Running the BEAST requires:
Python >= 3.7
Astropy >= 1.3
In turn, Astropy depends on other packages for optional features. From these you will need:
hdf5 to read/write
Tableobjects from/to HDF5 files.
You will also need:
PyTables to manage large amounts of data.
One easy way to obtain the above is through the AstroConda Python stack:
First install Miniconda which contains the conda package manager. Once Miniconda is installed, you can use the
condacommand to install any other packages and create environments, etc.
Setup the AstroConda Channel
$ conda config --add channels http://ssb.stsci.edu/astroconda
Install AstroConda with Python 3 (recommended)
$ conda create -n astroconda stsci
Make sure that the
hdf5packages are installed
$ conda install -n astroconda pytables $ conda install -n astroconda hdf5
Installing the BEAST¶
In addition to installing the code, library files also need to be installed. See BEAST Library Files.
numpy must be installed before installing the beast. This package
is needed as part of the install process, not just as a prerequisite for the
beast can be installed using pip
$ pip install beast
if you already have an older version installed
$ pip install --upgrade beast
from the master trunk on the repository, considered developmental code
$ pip install git+https://github.com/BEAST-Fitting/beast.git
If you are happy with your current environment,
beast can also be installed from
the source code in the normal python fashion after cloning from the git repo or
downloading from Github
$ python setup.py install
If you are using conda, you may wish to create a conda environment with the dependencies before doing the install
$ conda env create -n beast --file conda-environment.yml $ conda activate beast $ python setup.py install
If you would like to modify beast, you may want to use links instead of installing, which is best done by replacing the last line with
$ python setup.py develop
Installation for Production Runs¶
Using a dedicated conda environment for production BEAST runs may be desirable. Such an environment provides a way to ensure that production runs are reproducible by fixing the versions of all the software used. The instructions below assume that the astroconda channel is being used.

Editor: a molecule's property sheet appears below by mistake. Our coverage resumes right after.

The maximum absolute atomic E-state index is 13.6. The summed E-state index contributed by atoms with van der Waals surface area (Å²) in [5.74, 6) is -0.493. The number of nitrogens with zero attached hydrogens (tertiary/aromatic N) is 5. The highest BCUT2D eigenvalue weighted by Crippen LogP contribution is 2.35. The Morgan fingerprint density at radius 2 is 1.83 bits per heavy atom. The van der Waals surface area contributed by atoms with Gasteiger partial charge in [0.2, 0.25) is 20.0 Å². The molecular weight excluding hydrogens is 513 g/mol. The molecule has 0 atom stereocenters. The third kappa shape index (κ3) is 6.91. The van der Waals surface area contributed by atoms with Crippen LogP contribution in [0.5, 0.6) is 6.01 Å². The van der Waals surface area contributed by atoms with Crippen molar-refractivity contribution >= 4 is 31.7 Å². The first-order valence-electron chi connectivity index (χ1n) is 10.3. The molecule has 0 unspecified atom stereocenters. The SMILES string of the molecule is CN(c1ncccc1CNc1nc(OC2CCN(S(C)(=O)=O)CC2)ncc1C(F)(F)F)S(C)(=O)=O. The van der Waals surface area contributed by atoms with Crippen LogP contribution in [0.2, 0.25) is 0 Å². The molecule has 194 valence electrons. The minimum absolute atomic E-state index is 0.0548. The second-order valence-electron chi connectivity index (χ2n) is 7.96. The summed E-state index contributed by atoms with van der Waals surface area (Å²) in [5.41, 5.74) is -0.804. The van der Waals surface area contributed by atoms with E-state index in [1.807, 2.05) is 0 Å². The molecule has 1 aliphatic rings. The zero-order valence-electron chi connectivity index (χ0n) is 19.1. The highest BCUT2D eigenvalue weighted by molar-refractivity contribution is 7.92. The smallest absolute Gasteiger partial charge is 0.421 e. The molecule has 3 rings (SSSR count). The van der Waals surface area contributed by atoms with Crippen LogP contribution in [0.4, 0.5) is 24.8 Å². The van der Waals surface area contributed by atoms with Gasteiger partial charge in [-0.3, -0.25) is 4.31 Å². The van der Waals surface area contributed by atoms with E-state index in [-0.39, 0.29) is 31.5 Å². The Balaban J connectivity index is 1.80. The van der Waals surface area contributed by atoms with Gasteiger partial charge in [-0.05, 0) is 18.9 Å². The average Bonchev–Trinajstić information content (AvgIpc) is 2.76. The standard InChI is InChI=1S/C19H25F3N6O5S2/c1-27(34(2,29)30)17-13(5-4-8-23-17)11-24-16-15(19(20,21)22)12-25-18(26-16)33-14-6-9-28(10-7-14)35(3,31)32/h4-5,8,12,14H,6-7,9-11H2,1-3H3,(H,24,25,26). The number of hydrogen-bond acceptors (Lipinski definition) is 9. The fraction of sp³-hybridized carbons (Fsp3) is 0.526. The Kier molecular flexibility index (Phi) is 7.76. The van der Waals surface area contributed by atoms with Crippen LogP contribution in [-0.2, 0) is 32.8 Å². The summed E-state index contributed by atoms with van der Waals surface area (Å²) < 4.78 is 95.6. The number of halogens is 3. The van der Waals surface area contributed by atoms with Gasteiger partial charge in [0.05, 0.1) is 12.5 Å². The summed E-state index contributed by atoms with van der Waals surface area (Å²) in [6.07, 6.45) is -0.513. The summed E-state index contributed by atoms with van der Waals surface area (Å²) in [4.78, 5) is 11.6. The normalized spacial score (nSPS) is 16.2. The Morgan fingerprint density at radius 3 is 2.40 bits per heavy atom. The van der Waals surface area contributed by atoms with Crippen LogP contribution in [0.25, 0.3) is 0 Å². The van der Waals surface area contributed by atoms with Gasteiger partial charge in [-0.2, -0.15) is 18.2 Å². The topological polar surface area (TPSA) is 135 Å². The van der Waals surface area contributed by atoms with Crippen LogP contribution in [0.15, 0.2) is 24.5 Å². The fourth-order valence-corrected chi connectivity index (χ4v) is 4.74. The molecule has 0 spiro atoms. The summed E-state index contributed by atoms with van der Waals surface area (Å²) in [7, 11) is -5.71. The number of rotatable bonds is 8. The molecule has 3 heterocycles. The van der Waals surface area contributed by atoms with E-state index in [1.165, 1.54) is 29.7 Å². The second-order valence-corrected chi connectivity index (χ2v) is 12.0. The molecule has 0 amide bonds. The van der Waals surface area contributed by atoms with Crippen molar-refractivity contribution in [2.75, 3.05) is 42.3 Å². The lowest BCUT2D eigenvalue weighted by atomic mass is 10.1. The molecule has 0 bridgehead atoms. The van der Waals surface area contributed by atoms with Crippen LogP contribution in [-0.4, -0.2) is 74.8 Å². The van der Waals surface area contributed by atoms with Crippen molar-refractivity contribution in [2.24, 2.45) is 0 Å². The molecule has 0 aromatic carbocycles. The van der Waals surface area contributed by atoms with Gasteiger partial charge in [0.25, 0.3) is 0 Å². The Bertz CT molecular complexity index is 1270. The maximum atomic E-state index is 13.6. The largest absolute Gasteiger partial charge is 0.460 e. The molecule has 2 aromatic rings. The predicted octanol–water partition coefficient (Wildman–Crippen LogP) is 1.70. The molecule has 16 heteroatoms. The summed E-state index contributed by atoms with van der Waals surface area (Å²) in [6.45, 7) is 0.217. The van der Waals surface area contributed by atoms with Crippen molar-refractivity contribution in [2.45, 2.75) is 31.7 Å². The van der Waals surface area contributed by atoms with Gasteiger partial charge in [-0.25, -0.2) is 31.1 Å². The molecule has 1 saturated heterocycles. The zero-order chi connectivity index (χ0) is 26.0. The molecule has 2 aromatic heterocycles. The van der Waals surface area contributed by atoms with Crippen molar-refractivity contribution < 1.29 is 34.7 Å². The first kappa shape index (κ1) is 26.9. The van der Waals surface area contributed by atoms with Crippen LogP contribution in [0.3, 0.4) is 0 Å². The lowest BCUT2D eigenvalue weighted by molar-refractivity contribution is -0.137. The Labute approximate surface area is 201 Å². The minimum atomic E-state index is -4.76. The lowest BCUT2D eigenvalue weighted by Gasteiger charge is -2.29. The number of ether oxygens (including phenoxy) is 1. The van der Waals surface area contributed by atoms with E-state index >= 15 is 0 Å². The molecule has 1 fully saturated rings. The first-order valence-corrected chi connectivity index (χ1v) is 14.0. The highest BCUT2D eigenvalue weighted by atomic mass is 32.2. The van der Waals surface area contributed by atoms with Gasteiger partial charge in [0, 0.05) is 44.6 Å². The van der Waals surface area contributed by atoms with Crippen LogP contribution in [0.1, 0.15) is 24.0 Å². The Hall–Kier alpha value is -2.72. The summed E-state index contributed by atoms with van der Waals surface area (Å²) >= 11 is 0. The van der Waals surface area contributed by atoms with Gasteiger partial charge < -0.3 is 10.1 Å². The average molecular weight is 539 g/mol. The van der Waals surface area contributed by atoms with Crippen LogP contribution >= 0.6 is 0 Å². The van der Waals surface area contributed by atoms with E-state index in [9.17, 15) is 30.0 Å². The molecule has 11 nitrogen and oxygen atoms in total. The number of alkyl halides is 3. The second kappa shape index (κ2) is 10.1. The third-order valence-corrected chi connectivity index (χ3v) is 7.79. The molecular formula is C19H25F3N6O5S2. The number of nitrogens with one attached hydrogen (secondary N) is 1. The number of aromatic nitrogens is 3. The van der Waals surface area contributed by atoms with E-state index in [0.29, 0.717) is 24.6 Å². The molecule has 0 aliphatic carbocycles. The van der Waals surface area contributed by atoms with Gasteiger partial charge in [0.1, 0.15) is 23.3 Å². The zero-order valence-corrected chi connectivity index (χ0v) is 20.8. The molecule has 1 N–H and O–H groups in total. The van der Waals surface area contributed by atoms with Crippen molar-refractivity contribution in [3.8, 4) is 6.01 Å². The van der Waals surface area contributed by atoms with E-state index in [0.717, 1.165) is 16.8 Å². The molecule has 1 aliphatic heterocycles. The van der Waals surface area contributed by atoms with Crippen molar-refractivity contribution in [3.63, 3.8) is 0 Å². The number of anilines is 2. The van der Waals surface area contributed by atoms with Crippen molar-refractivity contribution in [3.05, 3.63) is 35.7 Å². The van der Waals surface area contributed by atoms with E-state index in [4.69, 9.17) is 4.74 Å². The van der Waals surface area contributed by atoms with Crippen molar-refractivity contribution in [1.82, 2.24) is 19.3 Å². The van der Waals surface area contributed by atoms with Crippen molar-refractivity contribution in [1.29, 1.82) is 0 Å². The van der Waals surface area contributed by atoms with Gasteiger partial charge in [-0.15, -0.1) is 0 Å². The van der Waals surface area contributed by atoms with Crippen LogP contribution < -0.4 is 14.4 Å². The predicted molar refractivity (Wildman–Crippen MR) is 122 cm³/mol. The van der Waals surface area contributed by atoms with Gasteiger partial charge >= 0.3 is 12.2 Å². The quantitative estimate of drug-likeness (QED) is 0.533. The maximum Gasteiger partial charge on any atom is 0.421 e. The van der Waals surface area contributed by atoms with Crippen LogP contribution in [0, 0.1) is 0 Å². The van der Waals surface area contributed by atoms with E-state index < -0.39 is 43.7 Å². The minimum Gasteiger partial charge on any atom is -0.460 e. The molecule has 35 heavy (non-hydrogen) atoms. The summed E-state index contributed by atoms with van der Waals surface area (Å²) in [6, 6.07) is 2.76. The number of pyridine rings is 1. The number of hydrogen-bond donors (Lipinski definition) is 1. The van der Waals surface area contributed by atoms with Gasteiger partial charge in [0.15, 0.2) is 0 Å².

Create a conda environment. Here we name it to include the BEAST version.
$ conda create -n beast_v1.3 python=3.6
Activate the environment after all the packages are finished installing.
$ source activate beast_v1.3
Install dependencies using conda (better for speed)
$ conda install astropy scipy h5py matplotlib cython
Next, install the BEAST. You have three options:
Option 1: Use pip to install the production version of the beast (currently v1.3)
$ pip install beast==1.3
Option 2: Get the latest production branch, which can be ahead of pipy version
$ pip install git+https://github.com/BEAST-Fittingfirstname.lastname@example.org
Option 3: If you’ll be doing development, fork the beast (as described
navigate into the first
beast folder, and do this command. Any changes
you make will be immediately reflected in your calls to the BEAST code. Note that
you can make separate environments for development and production modes.
$ python setup.py develop
The BEAST production version is now ready for use. Note, you need to activate this conda environment every time you want to use this installed version.
BEAST Library Files¶
For the BEAST to work properly, you need to place a set of files in a directory. These files contain information related to filters, stellar atmospheres, and in the future stellar evolution models.
The required library files can be manually acquired from:
Note that the archive at this link contains a folder called
contents of this folder are the library files required by beast. It is these
files that need to be placed within (any of) the possible locations specified in Location.
Alternatively, after installing the BEAST, run the following script and the library files will be downloaded into the location specified in Location
$ beast get_libfiles
There are 2 possible locations for the required library files. The possible locations are (in the order the code will search for them):
In a directory designated by a BEAST_LIBS environment variable
.beastdirectory in the home directory of the current user (ie,
~/.beast); this is usually the easiest and will be automatically created if it doesn’t exist.